Prepared by Mike Schell for LCI Issues
Day after day, night after night, all we hear, read and watch is “Trump, Trump, Trump.” Tweets, leaks, Rose Garden nose thumbing at Europe, science and climate change, mega bombs, cruise missiles and on and on.
Let’s step back. What should we be doing, thinking, watching? The Trump Show is a distracting Side Show. We need to pay attention to real stuff, real issues, real needs of the country and all its citizens. We need prescriptions for what is ailing us. This is a large and panoramic challenge, but let’s start somewhere.
I am starting with the substance of a recent article by Paul Rosenberg entitled The GOP’s biggest budget lies: Take these down, and progressives will start to win. I urge you to read it. Clink on this link to get it.
Here’s the crux of what it says – all solidly supported by historical evidence and logical analysis.
The proposition that the federal budget must be balanced notwithstanding whatever suffering, famine and human destruction is left in the wake of the effort rests on three lies. The first is that the national debt is a problem. It isn’t. The second is that the cause of recent increases in the national debt is welfare spending. It isn’t. The third is that Republicans are better, more reliable, responsible managers of the economy and the finances of the Federal government. Demonstrably, they aren’t.
The author’s refutation of the second lie is particularly illuminating of the real issues to which we should be addressing ourselves:
Indeed, as Thomas Ferguson and Robert Johnson explained just over a year ago, in their paper A World Upside Down? Deficit Fantasies in the Great Recession, all of the US long-term federal debt is due to just three oligopoly sections: the military-industrial complex (the backbone of empire, with bases all around the world and almost half the world’s military spending), the medical-industrial complex (with twice the per capita dollars of other systems), and the financial section (which has recently cost trillions of dollars in lost wealth and economic activity).
All three of these are enormous cash cows for the one per cent, and equally enormous cost-centres for the 99 per cent. Without the costs imposed by lack of competition, regulation and accountability in these sectors, the US would have no long-term debt problem. We would be paying it down, rather than running it up.
The refutation of the third lie is also interesting – supported as it is with historical economic data. The conclusion: “Democrats are superior for the economy as a whole – GDP growth, unemployment rate, inflation – for the stock market, and for controlling government deficits, etc.” A century of economic evidence supports this conclusion.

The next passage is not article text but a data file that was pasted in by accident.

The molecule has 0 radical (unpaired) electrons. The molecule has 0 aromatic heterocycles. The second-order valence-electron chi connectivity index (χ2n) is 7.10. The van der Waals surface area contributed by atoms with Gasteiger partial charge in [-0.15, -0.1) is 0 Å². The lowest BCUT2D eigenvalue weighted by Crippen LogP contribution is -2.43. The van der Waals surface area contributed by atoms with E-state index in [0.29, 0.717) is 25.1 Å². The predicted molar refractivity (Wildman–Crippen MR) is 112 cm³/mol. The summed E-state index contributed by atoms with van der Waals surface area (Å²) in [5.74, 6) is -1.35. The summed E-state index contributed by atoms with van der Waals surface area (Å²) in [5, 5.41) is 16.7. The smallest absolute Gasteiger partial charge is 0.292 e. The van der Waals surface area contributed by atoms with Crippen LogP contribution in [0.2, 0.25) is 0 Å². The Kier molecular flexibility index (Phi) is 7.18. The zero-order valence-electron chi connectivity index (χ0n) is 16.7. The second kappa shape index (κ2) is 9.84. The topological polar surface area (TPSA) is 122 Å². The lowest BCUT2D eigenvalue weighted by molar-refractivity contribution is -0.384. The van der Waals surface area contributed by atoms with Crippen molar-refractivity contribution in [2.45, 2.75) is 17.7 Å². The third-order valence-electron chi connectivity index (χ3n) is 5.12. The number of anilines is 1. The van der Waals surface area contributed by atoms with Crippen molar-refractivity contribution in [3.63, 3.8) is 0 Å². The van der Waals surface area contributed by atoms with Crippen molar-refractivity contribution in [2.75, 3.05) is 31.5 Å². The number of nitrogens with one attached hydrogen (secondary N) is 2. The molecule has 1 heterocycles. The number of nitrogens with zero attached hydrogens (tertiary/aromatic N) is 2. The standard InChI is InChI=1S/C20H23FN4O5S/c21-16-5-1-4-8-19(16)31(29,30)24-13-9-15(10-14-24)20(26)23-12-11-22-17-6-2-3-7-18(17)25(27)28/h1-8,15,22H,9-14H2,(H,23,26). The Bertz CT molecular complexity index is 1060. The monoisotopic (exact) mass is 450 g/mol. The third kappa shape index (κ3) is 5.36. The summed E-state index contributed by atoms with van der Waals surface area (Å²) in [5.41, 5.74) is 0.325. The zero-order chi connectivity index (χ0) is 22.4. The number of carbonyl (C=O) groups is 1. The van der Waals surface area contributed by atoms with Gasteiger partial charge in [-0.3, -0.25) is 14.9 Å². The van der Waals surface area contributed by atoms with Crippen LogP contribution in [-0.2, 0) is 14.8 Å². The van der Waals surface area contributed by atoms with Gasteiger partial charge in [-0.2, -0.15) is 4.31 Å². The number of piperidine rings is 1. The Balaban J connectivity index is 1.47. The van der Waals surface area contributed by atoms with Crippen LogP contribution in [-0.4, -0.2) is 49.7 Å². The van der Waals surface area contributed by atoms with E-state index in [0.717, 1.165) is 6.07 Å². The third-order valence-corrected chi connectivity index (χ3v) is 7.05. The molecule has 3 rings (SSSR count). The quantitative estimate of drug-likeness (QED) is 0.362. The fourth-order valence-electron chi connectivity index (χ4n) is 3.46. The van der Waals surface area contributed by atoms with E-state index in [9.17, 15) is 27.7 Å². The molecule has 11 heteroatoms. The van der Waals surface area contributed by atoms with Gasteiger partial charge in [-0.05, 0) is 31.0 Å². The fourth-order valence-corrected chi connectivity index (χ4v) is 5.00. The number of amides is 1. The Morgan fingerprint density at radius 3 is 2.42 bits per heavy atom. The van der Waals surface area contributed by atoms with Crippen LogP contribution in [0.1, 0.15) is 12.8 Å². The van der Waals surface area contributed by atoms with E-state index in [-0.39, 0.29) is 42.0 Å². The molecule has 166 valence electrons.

This one article lays the foundation for several things that need to be done: Investment in America – infrastructure, education, jobs programs, increasing the minimum wage. Healthcare as a right for everyone provided in a system that continues and improves Obamacare’s flattening of the cost curve. Making Wall Street work for Main Street – not the other way around.
This is not the entire program, but it’s a beginning. More to come. I hope you’ll read the article.
Fired up & ready to go. Sunny Side Up.
Compiled by Annie Campbell Dugan, for LCI Issues
Currently under consideration
Senate Bill S27 – A bill to establish an independent commission to examine and report on the facts regarding the extent of Russian official and unofficial cyber operations and other attempts to interfere in the 2016 United States election, and for other purposes.
Members Contact Information
(all addresses end in Washington DC 20510)
Richard C. Shelby (AL), Chair 304 Russell Senate Office Building
Mitch McConnell (KY) 317 Russell Senate Office Building
Thad Cochran (MS) 113 Dirksen Senate Office Building
Lamar Alexander (TN) 455 Dirksen Senate Office Building
Pat Roberts (KS) 109 Hart Senate Office Building
Roy Blunt (SMO) 260 Russell Senate Office Building
Ted Cruz (TX) 404 Russell Senate Office Building
Shelley Moore Capito (WV) 172 Russell Senate Office Building
Roger F. Wicker (MS) 555 Dirksen Senate Office Building
Deb Fischer (NE) 454 Russell Senate Office Building
Amy Klobuchar (MN), Ranking Member 302 Hart Senate Office Building